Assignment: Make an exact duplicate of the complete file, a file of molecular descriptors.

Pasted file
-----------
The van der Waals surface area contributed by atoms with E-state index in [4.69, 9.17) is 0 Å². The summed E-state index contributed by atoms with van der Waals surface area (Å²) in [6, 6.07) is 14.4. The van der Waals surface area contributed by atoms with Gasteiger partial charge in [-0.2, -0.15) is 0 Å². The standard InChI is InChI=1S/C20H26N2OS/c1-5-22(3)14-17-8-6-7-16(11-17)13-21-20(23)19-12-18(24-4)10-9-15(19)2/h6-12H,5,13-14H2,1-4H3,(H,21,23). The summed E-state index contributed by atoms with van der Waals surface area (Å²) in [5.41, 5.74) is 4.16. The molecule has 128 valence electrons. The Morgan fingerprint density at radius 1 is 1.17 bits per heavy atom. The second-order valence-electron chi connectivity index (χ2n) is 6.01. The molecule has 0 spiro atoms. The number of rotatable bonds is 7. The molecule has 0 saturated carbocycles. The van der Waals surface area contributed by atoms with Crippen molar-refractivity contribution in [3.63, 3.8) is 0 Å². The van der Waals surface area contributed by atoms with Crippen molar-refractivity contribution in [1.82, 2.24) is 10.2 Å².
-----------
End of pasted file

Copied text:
The van der Waals surface area contributed by atoms with E-state index in [4.69, 9.17) is 0 Å². The summed E-state index contributed by atoms with van der Waals surface area (Å²) in [6, 6.07) is 14.4. The van der Waals surface area contributed by atoms with Gasteiger partial charge in [-0.2, -0.15) is 0 Å². The standard InChI is InChI=1S/C20H26N2OS/c1-5-22(3)14-17-8-6-7-16(11-17)13-21-20(23)19-12-18(24-4)10-9-15(19)2/h6-12H,5,13-14H2,1-4H3,(H,21,23). The summed E-state index contributed by atoms with van der Waals surface area (Å²) in [5.41, 5.74) is 4.16. The molecule has 128 valence electrons. The Morgan fingerprint density at radius 1 is 1.17 bits per heavy atom. The second-order valence-electron chi connectivity index (χ2n) is 6.01. The molecule has 0 spiro atoms. The number of rotatable bonds is 7. The molecule has 0 saturated carbocycles. The van der Waals surface area contributed by atoms with Crippen molar-refractivity contribution in [3.63, 3.8) is 0 Å². The van der Waals surface area contributed by atoms with Crippen molar-refractivity contribution in [1.82, 2.24) is 10.2 Å².